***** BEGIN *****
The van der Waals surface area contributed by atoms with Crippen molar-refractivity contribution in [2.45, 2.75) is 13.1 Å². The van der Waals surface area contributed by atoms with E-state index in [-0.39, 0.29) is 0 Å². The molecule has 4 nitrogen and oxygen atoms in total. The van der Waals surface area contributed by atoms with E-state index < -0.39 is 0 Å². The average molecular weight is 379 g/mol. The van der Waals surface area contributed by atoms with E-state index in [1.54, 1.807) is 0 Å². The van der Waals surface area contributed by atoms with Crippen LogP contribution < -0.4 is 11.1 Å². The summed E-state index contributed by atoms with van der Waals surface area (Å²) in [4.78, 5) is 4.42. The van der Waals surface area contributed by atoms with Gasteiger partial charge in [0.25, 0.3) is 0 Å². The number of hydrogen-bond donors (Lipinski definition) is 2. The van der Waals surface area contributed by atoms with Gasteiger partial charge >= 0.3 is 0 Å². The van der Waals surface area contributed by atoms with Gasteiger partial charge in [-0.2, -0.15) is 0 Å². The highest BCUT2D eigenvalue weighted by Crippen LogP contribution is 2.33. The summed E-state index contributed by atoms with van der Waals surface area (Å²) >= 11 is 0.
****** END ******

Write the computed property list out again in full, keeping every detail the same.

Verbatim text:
The van der Waals surface area contributed by atoms with Crippen molar-refractivity contribution in [2.45, 2.75) is 13.1 Å². The van der Waals surface area contributed by atoms with E-state index in [-0.39, 0.29) is 0 Å². The molecule has 4 nitrogen and oxygen atoms in total. The van der Waals surface area contributed by atoms with E-state index < -0.39 is 0 Å². The average molecular weight is 379 g/mol. The van der Waals surface area contributed by atoms with E-state index in [1.54, 1.807) is 0 Å². The van der Waals surface area contributed by atoms with Crippen LogP contribution < -0.4 is 11.1 Å². The summed E-state index contributed by atoms with van der Waals surface area (Å²) in [4.78, 5) is 4.42. The van der Waals surface area contributed by atoms with Gasteiger partial charge in [0.25, 0.3) is 0 Å². The number of hydrogen-bond donors (Lipinski definition) is 2. The van der Waals surface area contributed by atoms with Gasteiger partial charge >= 0.3 is 0 Å². The van der Waals surface area contributed by atoms with Gasteiger partial charge in [-0.2, -0.15) is 0 Å². The highest BCUT2D eigenvalue weighted by Crippen LogP contribution is 2.33. The summed E-state index contributed by atoms with van der Waals surface area (Å²) >= 11 is 0.